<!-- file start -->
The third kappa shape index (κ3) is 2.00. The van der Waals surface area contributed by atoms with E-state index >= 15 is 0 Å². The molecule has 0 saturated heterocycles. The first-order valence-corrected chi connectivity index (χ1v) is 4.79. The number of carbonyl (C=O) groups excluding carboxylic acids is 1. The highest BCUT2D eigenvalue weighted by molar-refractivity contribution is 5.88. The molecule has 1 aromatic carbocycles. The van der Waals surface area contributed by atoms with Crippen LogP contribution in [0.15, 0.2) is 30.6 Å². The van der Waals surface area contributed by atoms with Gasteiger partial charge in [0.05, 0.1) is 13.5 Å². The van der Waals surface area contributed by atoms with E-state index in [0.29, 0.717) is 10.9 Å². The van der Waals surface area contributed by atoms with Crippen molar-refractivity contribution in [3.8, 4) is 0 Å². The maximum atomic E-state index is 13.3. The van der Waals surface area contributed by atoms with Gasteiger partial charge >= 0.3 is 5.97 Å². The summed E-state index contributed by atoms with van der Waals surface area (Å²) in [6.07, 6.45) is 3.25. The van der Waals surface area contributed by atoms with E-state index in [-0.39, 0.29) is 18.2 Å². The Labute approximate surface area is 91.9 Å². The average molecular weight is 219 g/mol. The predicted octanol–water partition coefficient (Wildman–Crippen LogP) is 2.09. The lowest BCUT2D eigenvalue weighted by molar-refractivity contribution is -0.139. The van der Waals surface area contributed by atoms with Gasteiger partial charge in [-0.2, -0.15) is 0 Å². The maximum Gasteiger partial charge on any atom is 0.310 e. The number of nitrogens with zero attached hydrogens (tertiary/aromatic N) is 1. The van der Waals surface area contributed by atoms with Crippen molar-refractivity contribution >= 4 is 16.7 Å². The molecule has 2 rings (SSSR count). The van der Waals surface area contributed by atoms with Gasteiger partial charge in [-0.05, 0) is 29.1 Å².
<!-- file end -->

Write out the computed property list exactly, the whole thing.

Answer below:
The third kappa shape index (κ3) is 2.00. The van der Waals surface area contributed by atoms with E-state index >= 15 is 0 Å². The molecule has 0 saturated heterocycles. The first-order valence-corrected chi connectivity index (χ1v) is 4.79. The number of carbonyl (C=O) groups excluding carboxylic acids is 1. The highest BCUT2D eigenvalue weighted by molar-refractivity contribution is 5.88. The molecule has 1 aromatic carbocycles. The van der Waals surface area contributed by atoms with Crippen LogP contribution in [0.15, 0.2) is 30.6 Å². The van der Waals surface area contributed by atoms with Gasteiger partial charge in [0.05, 0.1) is 13.5 Å². The van der Waals surface area contributed by atoms with E-state index in [0.29, 0.717) is 10.9 Å². The van der Waals surface area contributed by atoms with Crippen molar-refractivity contribution in [3.8, 4) is 0 Å². The maximum atomic E-state index is 13.3. The van der Waals surface area contributed by atoms with Gasteiger partial charge >= 0.3 is 5.97 Å². The summed E-state index contributed by atoms with van der Waals surface area (Å²) in [6.07, 6.45) is 3.25. The van der Waals surface area contributed by atoms with E-state index in [-0.39, 0.29) is 18.2 Å². The Labute approximate surface area is 91.9 Å². The average molecular weight is 219 g/mol. The predicted octanol–water partition coefficient (Wildman–Crippen LogP) is 2.09. The lowest BCUT2D eigenvalue weighted by molar-refractivity contribution is -0.139. The van der Waals surface area contributed by atoms with Gasteiger partial charge in [-0.2, -0.15) is 0 Å². The maximum Gasteiger partial charge on any atom is 0.310 e. The number of nitrogens with zero attached hydrogens (tertiary/aromatic N) is 1. The van der Waals surface area contributed by atoms with Crippen molar-refractivity contribution >= 4 is 16.7 Å². The molecule has 2 rings (SSSR count). The van der Waals surface area contributed by atoms with Gasteiger partial charge in [-0.05, 0) is 29.1 Å².